An exploration of the psychological toll of slavery wrapped inside a beautiful and eerie ghost story. I love how the memories unfolded like a patchworAn exploration of the psychological toll of slavery wrapped inside a beautiful and eerie ghost story. I love how the memories unfolded like a patchwork. The accolades Morrison received are well deserved; I can't imagine anyone else writing about infanticide and black families under slavery, and doing it without a single misstep. I don't understand why some people hate this book; are they just being contrary because its assigned in school?...more
I had no idea what I was getting into with Burke, but now I can say I know a little bit more about the Korean War, the Civil War, Cold Wars in Latin AI had no idea what I was getting into with Burke, but now I can say I know a little bit more about the Korean War, the Civil War, Cold Wars in Latin America, baseball, fishing, oil rigs, southern Catholics, and Mexican farmworkers. Here Burke writes ultra-masculine stories told through the eyes of two character types: a white boy around his elders or a white man around people of color. I haven't read much Faulkner and Hemmingway, but I imagine Burke fancies himself their freakin' lovechild. I enjoyed "When It's Decoration Day" the most from this collection. It's a suspenseful slog through the final days of the Civil War for a young Confederate soldier as he tries to make it to safety while Sherman invades Atlanta. The aging English professor in "Taking a Second Look" also rang true to me, perhaps because it was the most straightforward story in the whole bunch (I could actually understand the character's actions and emotions). And some of Burke's little touches surprised me: Nazi submarines parked at the mouth of the Mississippi and the image of an arm tattooed with an American flag pulling burned soldiers out of the Gulf of Mexico. Burke is relying on precise cultural values embedded in American readers to advance that image to something much more emotionally visceral. But only a particular type of American is moved by that sort of thing.
I'm not sure if I'll read Burke again, but I'll know what to expect if I do. He's at his best in these stories when he's linear, not jumping back and forth through time and place. At his worst ("The Pilot") he reminds me what I hate about those musty southern gentleman writers whom I was forced to read in high school. ...more
**spoiler alert** Transcendental reading, never boring, but heavily metaphorical. Awash in literary devices but never weighed down by them. It takes a**spoiler alert** Transcendental reading, never boring, but heavily metaphorical. Awash in literary devices but never weighed down by them. It takes a certain kind of person to like this novel, and if you don't that's perfectly understandable. I see why some reviews call it intentionally confusing; a masturbatory, creative writing exercise with an undercurrent of misogyny (a man's bitter, entitled treatise against a woman who left him). I was overwhelmed by too many two-dimensional characters all written in the same voice who relentlessly wound themselves with paper cuts, bee stings, and hot pokers.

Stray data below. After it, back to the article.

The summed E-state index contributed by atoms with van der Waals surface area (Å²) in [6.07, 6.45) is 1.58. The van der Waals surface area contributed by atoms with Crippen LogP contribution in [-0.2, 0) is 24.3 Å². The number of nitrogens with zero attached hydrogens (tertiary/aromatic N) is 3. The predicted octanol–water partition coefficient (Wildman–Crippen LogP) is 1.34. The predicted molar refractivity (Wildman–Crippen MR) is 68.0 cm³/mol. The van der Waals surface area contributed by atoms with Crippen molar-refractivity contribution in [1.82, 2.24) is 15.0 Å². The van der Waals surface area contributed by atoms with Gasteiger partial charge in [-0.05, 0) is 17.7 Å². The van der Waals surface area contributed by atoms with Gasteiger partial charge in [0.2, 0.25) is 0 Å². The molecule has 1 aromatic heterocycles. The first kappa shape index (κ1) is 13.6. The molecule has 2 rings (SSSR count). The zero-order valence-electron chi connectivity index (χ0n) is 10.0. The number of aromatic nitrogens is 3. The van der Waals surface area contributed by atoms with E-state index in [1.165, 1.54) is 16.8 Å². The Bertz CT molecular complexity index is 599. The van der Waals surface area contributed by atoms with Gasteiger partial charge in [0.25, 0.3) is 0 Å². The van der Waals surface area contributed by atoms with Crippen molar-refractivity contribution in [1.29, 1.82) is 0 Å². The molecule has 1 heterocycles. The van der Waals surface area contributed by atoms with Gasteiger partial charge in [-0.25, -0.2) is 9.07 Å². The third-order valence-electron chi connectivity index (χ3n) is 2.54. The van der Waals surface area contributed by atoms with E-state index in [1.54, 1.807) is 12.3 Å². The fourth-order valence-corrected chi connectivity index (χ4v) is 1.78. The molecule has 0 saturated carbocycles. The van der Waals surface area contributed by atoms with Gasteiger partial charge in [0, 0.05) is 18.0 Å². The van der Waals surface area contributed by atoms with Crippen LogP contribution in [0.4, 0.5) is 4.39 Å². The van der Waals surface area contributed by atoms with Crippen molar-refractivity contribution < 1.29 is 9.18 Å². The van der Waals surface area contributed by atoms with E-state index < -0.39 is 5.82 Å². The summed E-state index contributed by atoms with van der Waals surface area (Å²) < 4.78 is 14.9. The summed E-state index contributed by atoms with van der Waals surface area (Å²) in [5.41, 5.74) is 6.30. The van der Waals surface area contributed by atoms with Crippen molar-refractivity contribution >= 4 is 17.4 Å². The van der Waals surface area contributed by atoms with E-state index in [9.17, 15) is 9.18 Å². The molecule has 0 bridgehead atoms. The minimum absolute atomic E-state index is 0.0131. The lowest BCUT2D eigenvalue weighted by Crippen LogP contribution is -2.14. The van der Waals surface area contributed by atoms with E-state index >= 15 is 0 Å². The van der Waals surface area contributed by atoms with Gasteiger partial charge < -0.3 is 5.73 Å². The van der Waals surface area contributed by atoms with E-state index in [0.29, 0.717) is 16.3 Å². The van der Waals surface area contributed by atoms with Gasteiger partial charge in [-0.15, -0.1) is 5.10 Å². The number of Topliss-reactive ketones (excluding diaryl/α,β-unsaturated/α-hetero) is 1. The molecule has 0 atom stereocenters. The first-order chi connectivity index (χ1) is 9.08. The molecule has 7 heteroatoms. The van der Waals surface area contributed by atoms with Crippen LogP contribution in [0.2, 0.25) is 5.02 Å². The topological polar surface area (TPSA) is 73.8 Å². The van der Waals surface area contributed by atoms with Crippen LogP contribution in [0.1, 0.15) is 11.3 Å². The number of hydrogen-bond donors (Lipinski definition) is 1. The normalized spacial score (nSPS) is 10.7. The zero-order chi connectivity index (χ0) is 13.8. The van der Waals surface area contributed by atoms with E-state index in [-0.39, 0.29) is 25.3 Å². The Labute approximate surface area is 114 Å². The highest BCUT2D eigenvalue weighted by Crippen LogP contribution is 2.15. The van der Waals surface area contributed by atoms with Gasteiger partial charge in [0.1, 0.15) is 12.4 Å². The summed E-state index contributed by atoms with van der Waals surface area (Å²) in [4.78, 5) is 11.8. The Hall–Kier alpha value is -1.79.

But I sense that the author is keenly aware of this negative interpretation and the reader's frustrations. The constant mention of Napoleon insinuates the smallness of an author writing a big book about the pain of lost love. To conquer another people against their will (textually) is the only way to maintain his life that spins out of control. And sure, what a pathetic motivation for a novel, right? But the effort is also humanizing and truthful. The colonial "war" is what makes the entire novel work, I think. Somehow all the world's history of colonization, miscegenation, and racial betrayal ("Malinche"...ouch) is brilliantly woven into one guy's break-up with his girlfriend. The story won't reveal this to you at first. So eventually, in the last 100 pages, I came to empathize with the author's sadness over a woman who left him (for a white man), and understand his desire to create and control something else to make the sadness go away. ...more
The veiled allegories of her own life to kings, knights and sorcerers were frustrating at times. But overall I thought it was surprisingly great. I loThe veiled allegories of her own life to kings, knights and sorcerers were frustrating at times. But overall I thought it was surprisingly great. I loved her story of sexual/spiritual awakening. It also had a hopeful ending, which is necessary when dealing when the bitter conflict between religious zealots and homosexuality--or hell, all sexuality in general....more